December 23, 2004
Am getting going late on the Christmas shopping. Late in the season, and late in the day. It isn't a big deal because I have in mind what I am going to buy. It is just to go get it all. I don't understand this getting one's gifts in November.
The heat is on in the garage of the house. The Kronsch boys are frantically insulating to keep it inside. However, once the wood stove gets hooked up, the house will basically have free heat, so I don't mind a few kilowatts going through the cracks for the next few days if it keeps the guys warm.
Once the heat goes on, I can spend some time grinding the dirt off the big beams with the wire brush. Also, there is a lot of painting and sealing which can be done.
The weather the past couple of days has been very cold--below zero--but not so windy. It is bearable until you start feeling your feet freezing up.
All of my utilities, including a boiler, a hot water heater, all the piping to the floor heat, electric, and so on, are hanging from the back wall of the garage. Dean pointed out today that I won't want to slide into the back of the garage--could be costly.
Man, I hope that doesn't happen!
December 21, 2004
When the wind turned from south to north last night, it didn't take long for things to cool off. It looks like we're in for a cold snap until at least Christmas.
Makes it tough on the carpenters out at the Swamp Castle. They put the garage doors on today. They had the big Nepco heater in there, which took the edge off. Brian, the plumber/heating/electricity man was there as well, getting the boiler ready. Tomorrow, he will fill the floor heat tubes with anti-freeze and water. Later in the week, the woodstove will be filled with about 120 gallons of antifreeze and water.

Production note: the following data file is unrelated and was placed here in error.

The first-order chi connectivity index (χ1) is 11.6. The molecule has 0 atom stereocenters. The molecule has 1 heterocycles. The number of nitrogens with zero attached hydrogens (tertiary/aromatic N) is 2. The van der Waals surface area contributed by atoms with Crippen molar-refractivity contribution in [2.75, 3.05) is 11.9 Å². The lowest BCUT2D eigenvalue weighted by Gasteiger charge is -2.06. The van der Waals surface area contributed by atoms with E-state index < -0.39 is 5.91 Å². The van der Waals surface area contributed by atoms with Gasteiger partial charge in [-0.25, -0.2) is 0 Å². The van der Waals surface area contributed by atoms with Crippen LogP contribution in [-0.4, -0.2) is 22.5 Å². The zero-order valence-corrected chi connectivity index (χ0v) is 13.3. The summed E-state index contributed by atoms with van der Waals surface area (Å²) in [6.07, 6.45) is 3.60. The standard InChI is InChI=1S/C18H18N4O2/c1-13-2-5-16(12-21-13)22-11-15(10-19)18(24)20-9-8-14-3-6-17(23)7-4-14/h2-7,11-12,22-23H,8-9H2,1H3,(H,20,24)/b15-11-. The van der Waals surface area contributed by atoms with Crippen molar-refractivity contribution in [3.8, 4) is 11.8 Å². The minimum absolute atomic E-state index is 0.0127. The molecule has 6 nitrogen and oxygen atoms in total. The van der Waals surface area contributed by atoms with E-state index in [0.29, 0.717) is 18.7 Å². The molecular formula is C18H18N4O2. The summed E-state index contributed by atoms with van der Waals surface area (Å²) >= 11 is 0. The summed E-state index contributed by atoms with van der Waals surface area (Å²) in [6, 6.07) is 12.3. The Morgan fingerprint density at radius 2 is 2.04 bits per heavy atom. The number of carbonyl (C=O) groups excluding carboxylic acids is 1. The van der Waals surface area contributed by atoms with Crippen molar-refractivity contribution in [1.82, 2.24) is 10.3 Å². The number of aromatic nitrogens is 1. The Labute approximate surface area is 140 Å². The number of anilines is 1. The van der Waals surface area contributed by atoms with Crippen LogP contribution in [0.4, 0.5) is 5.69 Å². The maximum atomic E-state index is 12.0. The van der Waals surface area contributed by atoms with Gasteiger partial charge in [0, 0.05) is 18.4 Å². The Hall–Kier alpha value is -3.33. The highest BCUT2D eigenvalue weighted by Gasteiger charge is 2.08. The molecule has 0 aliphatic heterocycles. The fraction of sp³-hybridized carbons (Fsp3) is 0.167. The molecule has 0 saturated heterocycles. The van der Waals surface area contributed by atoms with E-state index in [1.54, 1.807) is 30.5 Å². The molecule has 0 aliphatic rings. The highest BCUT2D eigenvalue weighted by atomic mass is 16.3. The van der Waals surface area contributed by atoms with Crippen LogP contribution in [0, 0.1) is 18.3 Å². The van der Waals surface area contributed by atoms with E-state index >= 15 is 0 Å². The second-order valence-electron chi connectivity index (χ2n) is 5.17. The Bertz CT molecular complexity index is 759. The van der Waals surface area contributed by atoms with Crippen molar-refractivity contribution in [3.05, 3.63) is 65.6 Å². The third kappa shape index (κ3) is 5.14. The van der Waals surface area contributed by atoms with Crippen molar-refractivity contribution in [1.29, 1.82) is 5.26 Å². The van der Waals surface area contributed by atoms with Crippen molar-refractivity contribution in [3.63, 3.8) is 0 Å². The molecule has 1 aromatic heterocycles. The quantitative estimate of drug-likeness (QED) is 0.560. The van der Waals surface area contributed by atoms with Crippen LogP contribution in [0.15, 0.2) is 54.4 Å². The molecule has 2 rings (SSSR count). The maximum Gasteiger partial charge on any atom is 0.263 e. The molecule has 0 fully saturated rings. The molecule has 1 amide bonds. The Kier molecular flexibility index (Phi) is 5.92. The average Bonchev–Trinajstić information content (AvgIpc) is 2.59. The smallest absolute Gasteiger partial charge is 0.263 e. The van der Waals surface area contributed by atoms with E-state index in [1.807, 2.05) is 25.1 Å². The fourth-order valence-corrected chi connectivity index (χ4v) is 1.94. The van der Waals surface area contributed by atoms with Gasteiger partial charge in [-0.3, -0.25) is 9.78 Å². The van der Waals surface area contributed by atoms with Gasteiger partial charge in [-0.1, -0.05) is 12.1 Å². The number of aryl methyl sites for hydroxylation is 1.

A FEW DAYS ago, I booked a connecting flight to Dallas to meet up with my tour group that is going to Mexico City at the end of January. With the air miles on my credit card, it was easy. I always assume they are going to black out the flight times I need, but it worked out.
So, while I was on the phone getting tickets to Dallas, I inquired about tickets to Tucson for my friend Lance and myself. I love Tucson, and it is fun to show somebody around who has never been there before.
Well, I could get two tickets for free, plus
free car rental. So, I jumped and did it. We leave New Year's Day. I cannardly wait.
IT IS A BIT TOUGH to figure out what to do with the evenings now that I don't have to prepare for classes. I am glad to be done teaching school for the forseeable future, but it was an awful lot of fun. I learned a whole lot as well. I had never even studied most of what was in the World Civilization textbook, so I got a real education preparing for class.
What a day! The wind blew, the temperatures were below zero, and it was cloudy. I drove around the valley running errands, and couldn't resist stopping along the highway to take some shots of the dirt/snow drifts in the ditch.
December 20, 2004
Went to Red Lake Falls this morning to pick up more parts for the wood stove. The sun came out about half way there. Today is supposed to be beautiful, and then things are going to deteriorate in a hurry again, reverting to yesterday's form.
At Tilden Farms, just south of Highway 2, I saw this scene. I like the colors of the willow (orange) and the dogwood (deep red).
Then, in a Red Lake Falls yard is this Flame Willow, grown as a specimen tree. Grandpa introduced the Flame because of its neat shape and deep orange branch color. I think this one has been trimmed a bit, but this is representative of its shape. It is full of Christmas lights, but it makes a show during the day as well.